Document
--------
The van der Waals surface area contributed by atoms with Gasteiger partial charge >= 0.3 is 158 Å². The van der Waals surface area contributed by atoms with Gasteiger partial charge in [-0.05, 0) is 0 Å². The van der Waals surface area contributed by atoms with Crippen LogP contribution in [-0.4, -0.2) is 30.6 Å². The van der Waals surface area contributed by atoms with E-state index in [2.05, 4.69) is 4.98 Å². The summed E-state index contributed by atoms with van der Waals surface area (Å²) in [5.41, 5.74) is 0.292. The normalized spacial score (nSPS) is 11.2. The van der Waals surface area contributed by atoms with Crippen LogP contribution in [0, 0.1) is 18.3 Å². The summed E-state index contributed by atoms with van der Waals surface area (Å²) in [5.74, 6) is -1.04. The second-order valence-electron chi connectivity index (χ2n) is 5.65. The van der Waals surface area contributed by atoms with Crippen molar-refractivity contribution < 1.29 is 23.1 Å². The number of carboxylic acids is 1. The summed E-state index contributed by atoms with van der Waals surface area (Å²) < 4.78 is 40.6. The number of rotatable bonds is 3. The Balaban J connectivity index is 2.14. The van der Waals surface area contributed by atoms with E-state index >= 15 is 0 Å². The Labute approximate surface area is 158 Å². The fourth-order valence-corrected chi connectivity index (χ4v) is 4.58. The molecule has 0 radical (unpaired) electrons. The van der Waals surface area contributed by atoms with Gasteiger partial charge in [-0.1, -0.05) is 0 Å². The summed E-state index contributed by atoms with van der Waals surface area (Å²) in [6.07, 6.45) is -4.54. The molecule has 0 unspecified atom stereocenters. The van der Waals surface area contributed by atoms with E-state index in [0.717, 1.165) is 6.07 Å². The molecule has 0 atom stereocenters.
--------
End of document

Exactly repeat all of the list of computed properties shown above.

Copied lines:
The van der Waals surface area contributed by atoms with Gasteiger partial charge >= 0.3 is 158 Å². The van der Waals surface area contributed by atoms with Gasteiger partial charge in [-0.05, 0) is 0 Å². The van der Waals surface area contributed by atoms with Crippen LogP contribution in [-0.4, -0.2) is 30.6 Å². The van der Waals surface area contributed by atoms with E-state index in [2.05, 4.69) is 4.98 Å². The summed E-state index contributed by atoms with van der Waals surface area (Å²) in [5.41, 5.74) is 0.292. The normalized spacial score (nSPS) is 11.2. The van der Waals surface area contributed by atoms with Crippen LogP contribution in [0, 0.1) is 18.3 Å². The summed E-state index contributed by atoms with van der Waals surface area (Å²) in [5.74, 6) is -1.04. The second-order valence-electron chi connectivity index (χ2n) is 5.65. The van der Waals surface area contributed by atoms with Crippen molar-refractivity contribution < 1.29 is 23.1 Å². The number of carboxylic acids is 1. The summed E-state index contributed by atoms with van der Waals surface area (Å²) < 4.78 is 40.6. The number of rotatable bonds is 3. The Balaban J connectivity index is 2.14. The van der Waals surface area contributed by atoms with E-state index >= 15 is 0 Å². The Labute approximate surface area is 158 Å². The fourth-order valence-corrected chi connectivity index (χ4v) is 4.58. The molecule has 0 radical (unpaired) electrons. The van der Waals surface area contributed by atoms with Gasteiger partial charge in [-0.1, -0.05) is 0 Å². The summed E-state index contributed by atoms with van der Waals surface area (Å²) in [6.07, 6.45) is -4.54. The molecule has 0 unspecified atom stereocenters. The van der Waals surface area contributed by atoms with E-state index in [0.717, 1.165) is 6.07 Å². The molecule has 0 atom stereocenters.